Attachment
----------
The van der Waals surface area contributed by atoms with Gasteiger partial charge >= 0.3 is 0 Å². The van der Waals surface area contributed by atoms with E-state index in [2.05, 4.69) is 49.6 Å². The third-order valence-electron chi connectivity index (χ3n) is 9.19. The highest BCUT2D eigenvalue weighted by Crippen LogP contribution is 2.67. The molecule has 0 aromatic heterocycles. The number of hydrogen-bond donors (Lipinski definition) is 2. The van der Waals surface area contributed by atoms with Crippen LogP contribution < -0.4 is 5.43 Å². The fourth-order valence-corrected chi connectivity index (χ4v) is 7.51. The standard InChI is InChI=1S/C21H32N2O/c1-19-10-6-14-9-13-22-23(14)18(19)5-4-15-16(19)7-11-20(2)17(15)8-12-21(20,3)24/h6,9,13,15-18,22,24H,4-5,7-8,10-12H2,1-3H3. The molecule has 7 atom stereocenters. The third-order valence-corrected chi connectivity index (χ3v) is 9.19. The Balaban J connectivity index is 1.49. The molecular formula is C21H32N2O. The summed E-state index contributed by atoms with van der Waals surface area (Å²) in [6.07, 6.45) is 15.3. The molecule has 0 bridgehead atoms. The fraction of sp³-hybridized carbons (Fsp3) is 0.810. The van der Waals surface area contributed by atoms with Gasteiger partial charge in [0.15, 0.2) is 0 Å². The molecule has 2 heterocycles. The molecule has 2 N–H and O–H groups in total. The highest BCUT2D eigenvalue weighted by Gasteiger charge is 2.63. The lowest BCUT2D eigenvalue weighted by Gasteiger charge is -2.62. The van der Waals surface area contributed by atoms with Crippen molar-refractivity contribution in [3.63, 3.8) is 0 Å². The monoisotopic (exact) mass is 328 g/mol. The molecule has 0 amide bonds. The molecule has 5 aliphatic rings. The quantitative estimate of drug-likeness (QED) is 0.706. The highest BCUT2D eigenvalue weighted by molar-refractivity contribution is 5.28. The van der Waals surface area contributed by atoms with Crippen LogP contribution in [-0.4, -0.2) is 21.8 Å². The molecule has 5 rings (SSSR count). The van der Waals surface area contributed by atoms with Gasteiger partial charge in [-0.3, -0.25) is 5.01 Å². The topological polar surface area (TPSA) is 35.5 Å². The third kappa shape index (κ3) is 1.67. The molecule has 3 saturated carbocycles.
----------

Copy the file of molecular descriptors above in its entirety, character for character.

The van der Waals surface area contributed by atoms with Gasteiger partial charge >= 0.3 is 0 Å². The van der Waals surface area contributed by atoms with E-state index in [2.05, 4.69) is 49.6 Å². The third-order valence-electron chi connectivity index (χ3n) is 9.19. The highest BCUT2D eigenvalue weighted by Crippen LogP contribution is 2.67. The molecule has 0 aromatic heterocycles. The number of hydrogen-bond donors (Lipinski definition) is 2. The van der Waals surface area contributed by atoms with Crippen LogP contribution < -0.4 is 5.43 Å². The fourth-order valence-corrected chi connectivity index (χ4v) is 7.51. The standard InChI is InChI=1S/C21H32N2O/c1-19-10-6-14-9-13-22-23(14)18(19)5-4-15-16(19)7-11-20(2)17(15)8-12-21(20,3)24/h6,9,13,15-18,22,24H,4-5,7-8,10-12H2,1-3H3. The molecule has 7 atom stereocenters. The third-order valence-corrected chi connectivity index (χ3v) is 9.19. The Balaban J connectivity index is 1.49. The molecular formula is C21H32N2O. The summed E-state index contributed by atoms with van der Waals surface area (Å²) in [6.07, 6.45) is 15.3. The molecule has 0 bridgehead atoms. The fraction of sp³-hybridized carbons (Fsp3) is 0.810. The van der Waals surface area contributed by atoms with Gasteiger partial charge in [0.15, 0.2) is 0 Å². The molecule has 2 heterocycles. The molecule has 2 N–H and O–H groups in total. The highest BCUT2D eigenvalue weighted by Gasteiger charge is 2.63. The lowest BCUT2D eigenvalue weighted by Gasteiger charge is -2.62. The van der Waals surface area contributed by atoms with Crippen molar-refractivity contribution in [3.63, 3.8) is 0 Å². The monoisotopic (exact) mass is 328 g/mol. The molecule has 0 amide bonds. The molecule has 5 aliphatic rings. The quantitative estimate of drug-likeness (QED) is 0.706. The highest BCUT2D eigenvalue weighted by molar-refractivity contribution is 5.28. The van der Waals surface area contributed by atoms with Crippen LogP contribution in [-0.4, -0.2) is 21.8 Å². The molecule has 5 rings (SSSR count). The van der Waals surface area contributed by atoms with Gasteiger partial charge in [-0.3, -0.25) is 5.01 Å². The topological polar surface area (TPSA) is 35.5 Å². The third kappa shape index (κ3) is 1.67. The molecule has 3 saturated carbocycles.